Through the doll-eyed makeup on the models, or perhaps actual life-sized dolls, the inspiration from Dice Kayek's SS15 'The Dollhouse' collection was pretty evident. In the real world, models are, as I'd imagine, described as 'pretty dolls' fairly often... but these models look as if they just walked out of a dollhouse and you can just tell that there is something about the way they walk. The inspiration for the collection was heavily drawn from the hypersexual and distorted drawings of doll sculpture artists; sketches that even portrayed models that were physical unconscious from the German artist Hans Bellmer, the Pikes of visual artist Annette Messager and the fetish dolls of Louise Bourgeois.
The simple element of hand-stitching in dolls were kept and incorporated into the couture collection; alternating between construction and deconstruction. Among the collection, the pink structured crepe dress stood out along with the deconstructed white silk dress. There's drama in the sleeves, for sure. The Turkish couture house of sisters Ece and Ayse Ege opted for mini dresses with puffy sleeves (rather than the more conventional embellished, lengthy, voluminous gowns). To me, it is as if a bespoke tailoring request was received from a modern day princess because you have to be someone special to wear the mid-sleeve rouge dress, or the black embellished gown with armour gemstone shoulder pads.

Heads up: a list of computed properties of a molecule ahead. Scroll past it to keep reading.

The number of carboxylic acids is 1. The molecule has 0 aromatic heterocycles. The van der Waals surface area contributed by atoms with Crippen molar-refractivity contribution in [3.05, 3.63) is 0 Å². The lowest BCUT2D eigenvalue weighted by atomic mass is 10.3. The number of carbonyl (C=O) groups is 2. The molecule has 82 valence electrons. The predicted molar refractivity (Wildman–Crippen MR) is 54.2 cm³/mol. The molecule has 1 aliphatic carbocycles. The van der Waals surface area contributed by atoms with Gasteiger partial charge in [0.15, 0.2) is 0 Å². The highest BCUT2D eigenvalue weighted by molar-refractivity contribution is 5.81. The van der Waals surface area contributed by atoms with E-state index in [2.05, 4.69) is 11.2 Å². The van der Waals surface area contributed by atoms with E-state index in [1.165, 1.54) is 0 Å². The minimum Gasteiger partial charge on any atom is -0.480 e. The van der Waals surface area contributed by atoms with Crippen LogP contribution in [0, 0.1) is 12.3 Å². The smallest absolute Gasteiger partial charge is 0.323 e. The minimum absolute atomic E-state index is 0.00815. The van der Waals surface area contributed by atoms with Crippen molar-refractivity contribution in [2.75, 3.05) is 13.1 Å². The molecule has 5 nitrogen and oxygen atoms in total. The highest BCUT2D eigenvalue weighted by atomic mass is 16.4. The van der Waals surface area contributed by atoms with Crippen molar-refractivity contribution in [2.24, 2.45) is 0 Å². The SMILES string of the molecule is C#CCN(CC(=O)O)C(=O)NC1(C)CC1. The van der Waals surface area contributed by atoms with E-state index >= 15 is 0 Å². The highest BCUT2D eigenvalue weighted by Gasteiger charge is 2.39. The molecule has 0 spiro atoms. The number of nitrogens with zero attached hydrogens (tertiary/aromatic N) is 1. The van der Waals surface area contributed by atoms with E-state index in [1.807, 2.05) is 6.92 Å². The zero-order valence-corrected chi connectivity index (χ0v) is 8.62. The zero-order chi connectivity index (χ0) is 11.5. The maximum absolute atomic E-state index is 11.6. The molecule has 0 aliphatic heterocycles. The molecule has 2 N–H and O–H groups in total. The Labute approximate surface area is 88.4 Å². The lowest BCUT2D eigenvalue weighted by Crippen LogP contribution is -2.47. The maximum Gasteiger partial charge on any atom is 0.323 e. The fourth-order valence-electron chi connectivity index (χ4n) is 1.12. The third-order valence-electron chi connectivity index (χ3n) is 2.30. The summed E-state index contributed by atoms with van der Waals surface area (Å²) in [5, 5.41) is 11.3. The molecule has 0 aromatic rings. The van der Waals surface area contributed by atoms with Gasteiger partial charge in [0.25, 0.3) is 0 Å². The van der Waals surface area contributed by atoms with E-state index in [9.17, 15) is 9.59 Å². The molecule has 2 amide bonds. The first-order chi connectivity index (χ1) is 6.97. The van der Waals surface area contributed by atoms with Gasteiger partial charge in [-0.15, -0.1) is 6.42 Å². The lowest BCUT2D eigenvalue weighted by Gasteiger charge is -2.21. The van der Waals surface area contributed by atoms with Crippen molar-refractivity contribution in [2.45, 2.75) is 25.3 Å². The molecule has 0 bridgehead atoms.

The duo perfected what the public wanted in terms of desirability. 'It's very wearable,' a woman exclaimed her content for the collection when the lights came on after the show, 'and that's very unusual for haute couture.' From assymetrical jackets and dresses, to geometric-cut, multi-layer dresses, there's variety in the collection.
Even in heavier fabrics like leather and thick silk, colour was not spared. But embellishments and embroidery were generally avoided except for the tetris dress with multicolor patchworks. It's a unique and brave approach, with all looks accompanied with a pair of sky-high mary janes. I really liked how the designer picked out the 'bad' (or the freakiness and tough/ugly side of being a doll) in the fetish dolls and evolved the 'good' to make something fantastic... the pretty, innocent side. It's an attempt to preserve the fusion of juvenile purity and mature fetishism. The soundtrack of the finale, Tori Amos' 'Leather', seemed to be the perfect soundtrack as it dug into the eeriness and innocence of the models… or dolls… or models. Either way, I'm hypnotized.
To be continued… #tbc